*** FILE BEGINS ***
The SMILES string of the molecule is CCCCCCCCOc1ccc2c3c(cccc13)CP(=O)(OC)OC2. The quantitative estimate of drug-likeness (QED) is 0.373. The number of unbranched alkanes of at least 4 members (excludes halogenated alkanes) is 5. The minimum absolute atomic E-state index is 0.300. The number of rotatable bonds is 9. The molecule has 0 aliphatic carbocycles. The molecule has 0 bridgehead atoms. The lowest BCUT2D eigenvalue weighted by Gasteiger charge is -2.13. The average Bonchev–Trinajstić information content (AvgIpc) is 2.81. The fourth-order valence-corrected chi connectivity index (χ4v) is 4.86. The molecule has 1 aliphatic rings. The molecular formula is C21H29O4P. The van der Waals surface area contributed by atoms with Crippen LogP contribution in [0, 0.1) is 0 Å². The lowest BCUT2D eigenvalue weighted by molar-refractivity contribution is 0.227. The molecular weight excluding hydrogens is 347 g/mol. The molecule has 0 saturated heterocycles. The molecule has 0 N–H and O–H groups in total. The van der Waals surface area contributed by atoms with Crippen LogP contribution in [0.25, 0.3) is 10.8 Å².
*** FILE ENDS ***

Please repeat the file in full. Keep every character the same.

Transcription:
The SMILES string of the molecule is CCCCCCCCOc1ccc2c3c(cccc13)CP(=O)(OC)OC2. The quantitative estimate of drug-likeness (QED) is 0.373. The number of unbranched alkanes of at least 4 members (excludes halogenated alkanes) is 5. The minimum absolute atomic E-state index is 0.300. The number of rotatable bonds is 9. The molecule has 0 aliphatic carbocycles. The molecule has 0 bridgehead atoms. The lowest BCUT2D eigenvalue weighted by Gasteiger charge is -2.13. The average Bonchev–Trinajstić information content (AvgIpc) is 2.81. The fourth-order valence-corrected chi connectivity index (χ4v) is 4.86. The molecule has 1 aliphatic rings. The molecular formula is C21H29O4P. The van der Waals surface area contributed by atoms with Crippen LogP contribution in [0, 0.1) is 0 Å². The lowest BCUT2D eigenvalue weighted by molar-refractivity contribution is 0.227. The molecular weight excluding hydrogens is 347 g/mol. The molecule has 0 saturated heterocycles. The molecule has 0 N–H and O–H groups in total. The van der Waals surface area contributed by atoms with Crippen LogP contribution in [0.25, 0.3) is 10.8 Å².